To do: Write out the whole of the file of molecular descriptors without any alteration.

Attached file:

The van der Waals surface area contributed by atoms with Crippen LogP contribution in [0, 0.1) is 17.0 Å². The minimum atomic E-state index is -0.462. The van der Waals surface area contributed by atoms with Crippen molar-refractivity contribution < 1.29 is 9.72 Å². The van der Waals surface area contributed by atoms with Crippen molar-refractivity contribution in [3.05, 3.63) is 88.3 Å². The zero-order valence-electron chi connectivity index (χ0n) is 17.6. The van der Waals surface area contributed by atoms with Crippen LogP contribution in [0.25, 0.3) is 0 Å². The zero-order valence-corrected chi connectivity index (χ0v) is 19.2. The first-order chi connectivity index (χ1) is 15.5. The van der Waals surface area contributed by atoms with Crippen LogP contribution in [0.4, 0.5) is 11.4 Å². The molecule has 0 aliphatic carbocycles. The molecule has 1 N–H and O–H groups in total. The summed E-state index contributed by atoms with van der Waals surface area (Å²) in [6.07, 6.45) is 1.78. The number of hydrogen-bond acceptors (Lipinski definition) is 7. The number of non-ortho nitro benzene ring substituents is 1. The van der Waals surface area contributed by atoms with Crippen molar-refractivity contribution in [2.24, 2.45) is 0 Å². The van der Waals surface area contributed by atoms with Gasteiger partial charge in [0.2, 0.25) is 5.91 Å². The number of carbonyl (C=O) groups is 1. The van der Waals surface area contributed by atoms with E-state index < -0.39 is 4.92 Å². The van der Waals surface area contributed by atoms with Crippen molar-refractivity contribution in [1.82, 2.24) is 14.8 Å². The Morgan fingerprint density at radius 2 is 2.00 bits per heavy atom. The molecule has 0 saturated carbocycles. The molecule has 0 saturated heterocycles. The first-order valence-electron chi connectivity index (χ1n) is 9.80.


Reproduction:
The van der Waals surface area contributed by atoms with Crippen LogP contribution in [0, 0.1) is 17.0 Å². The minimum atomic E-state index is -0.462. The van der Waals surface area contributed by atoms with Crippen molar-refractivity contribution < 1.29 is 9.72 Å². The van der Waals surface area contributed by atoms with Crippen molar-refractivity contribution in [3.05, 3.63) is 88.3 Å². The zero-order valence-electron chi connectivity index (χ0n) is 17.6. The van der Waals surface area contributed by atoms with Crippen LogP contribution in [0.25, 0.3) is 0 Å². The zero-order valence-corrected chi connectivity index (χ0v) is 19.2. The first-order chi connectivity index (χ1) is 15.5. The van der Waals surface area contributed by atoms with Crippen LogP contribution in [0.4, 0.5) is 11.4 Å². The molecule has 0 aliphatic carbocycles. The molecule has 1 N–H and O–H groups in total. The summed E-state index contributed by atoms with van der Waals surface area (Å²) in [6.07, 6.45) is 1.78. The number of hydrogen-bond acceptors (Lipinski definition) is 7. The number of non-ortho nitro benzene ring substituents is 1. The van der Waals surface area contributed by atoms with Crippen molar-refractivity contribution in [2.24, 2.45) is 0 Å². The van der Waals surface area contributed by atoms with Gasteiger partial charge in [0.2, 0.25) is 5.91 Å². The number of carbonyl (C=O) groups is 1. The van der Waals surface area contributed by atoms with E-state index < -0.39 is 4.92 Å². The van der Waals surface area contributed by atoms with Crippen molar-refractivity contribution in [1.82, 2.24) is 14.8 Å². The Morgan fingerprint density at radius 2 is 2.00 bits per heavy atom. The molecule has 0 saturated carbocycles. The molecule has 0 saturated heterocycles. The first-order valence-electron chi connectivity index (χ1n) is 9.80.